plants very well, but a 24" high tank is surprising. You sure about 
that snake oil?

> anectodotal comments. There's no doubt in my >mind that light plays SOME
> part in the reddening of SOME plants. >Hygro polysperma, for example, only
> develops a reddish tint to the >leaves under strong light. You can dump in
> all the iron you want but >leaves that are shaded will grow green, and
> leaves in bright light will >have a pink tint. Ditto the Tropical Sunset
> variety. Unshaded leaves >are much more vibrant than shaded ones, which
> generally don't >even show any pink. Same with red Ludwigia repens. I have
> to >believe that in these cases, it IS the light. Now, for crypts, a
> >different set of rules seems to apply. But there again I have >purchased
> crypt plants which were grown under low light and were >totally green, and
> had them turn deep blood red in my tank with >higher lighting (admittedly
> there could have been other factors >involved). So perhaps we cannot
> generalize. SOMETIMES it's the >light. 
> Are you sure it's not just being *shaded* over by other plants and not the
> lighting itself? This is gardening/pruning issue, not lighting. 

I'm not sure I see the difference between shading in a high light tank, 
and overall lower light levels. Either way there are reduced lumens 
to the plant, with resultant paler coloration. Can you explain further here?

> I like high-light tanks, 
> >but they certainly do require careful monitoring as things happen 
> >quickly in there.
> You should be able to grow any red plant then:).

Yes, I have had no trouble growing almost any plant. For some 
reason Crypt blassii and Didiplis diandra don't like my tank 
conditions. Everything else grows very well.

> I think while algae can
> cause problems it is more a pruning issue and making sure there's enough
> nutrients and the right kinds. Not keeping up on these lead to algae and
> lack of red color IMO many times. At higher light values one needs to use
> a good substrate in order to help keep upon nutrient demands of the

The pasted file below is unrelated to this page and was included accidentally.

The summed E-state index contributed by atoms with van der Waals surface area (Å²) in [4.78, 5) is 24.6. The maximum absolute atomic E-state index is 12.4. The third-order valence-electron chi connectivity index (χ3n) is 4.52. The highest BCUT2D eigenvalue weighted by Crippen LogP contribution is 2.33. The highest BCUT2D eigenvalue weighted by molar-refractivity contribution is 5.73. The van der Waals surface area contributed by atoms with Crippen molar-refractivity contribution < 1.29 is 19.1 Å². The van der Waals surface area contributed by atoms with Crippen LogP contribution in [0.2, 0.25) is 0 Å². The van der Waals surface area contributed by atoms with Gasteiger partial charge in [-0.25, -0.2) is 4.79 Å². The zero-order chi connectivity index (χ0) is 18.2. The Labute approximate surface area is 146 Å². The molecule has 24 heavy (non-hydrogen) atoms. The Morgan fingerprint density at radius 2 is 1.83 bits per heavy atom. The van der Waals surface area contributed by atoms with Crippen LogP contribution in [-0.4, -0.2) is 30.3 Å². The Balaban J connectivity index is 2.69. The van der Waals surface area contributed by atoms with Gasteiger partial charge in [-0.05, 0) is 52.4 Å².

> plants. Plants need three things basically: Light/CO2 and nutrients. Mess
> up one or more of these things, the plants may not go well for you. Most
> folks tend to start out in the 2 watts a gallon range. I was asked to set
> up a 50 gallon tank that had a 2 x 96 watt light on it. I added a 2
> x55watts and the tank is much more manageable. It is full of Red plants. I
> think for 55 gallon sized tanks the PC's at 2 x55 watts are the best over
> all lights for almost any set up for most folks. 

I agree with everything you are saying here. And that was my point. 
It's hard to learn in a highly lit tank, because any imbalance has 
very sudden effects. I've been working with the 4wpg tank for about 
5 years now, and for the most part it's been in good balance, 
thanks almost entirely to what I've learned on this list. And I do 
think the PC's tend to throw out a little more light than the wattage 
would indicate, so the 2x55 over a 50 or 55 would be ample lighting.

> I suggest for someone new to try out a basic 20 gallon tank(24x16Hx12D)
> with 2x20 watt FL's bulbs plus a reflector for lighting at 10-12hrs a day
> using a triton and cheapy bulb or a couple of cheapy bulbs like a 5000K
> and 6500k. With this you can grow pretty much any red plant. If you
> cannot, it ain't da light. 

Agree again, a 16" deep tank with 2 wpg of decent lighting should 
not have light problems.

It would be helpful to those of us who aren't in the SF Bay area to 
be able to see photos of these expert tanks. Don't any of you folks 
have websites where we might get an idea of the possibilities? 
(many thanks to George Booth for your excellent website)

Cathy Hartland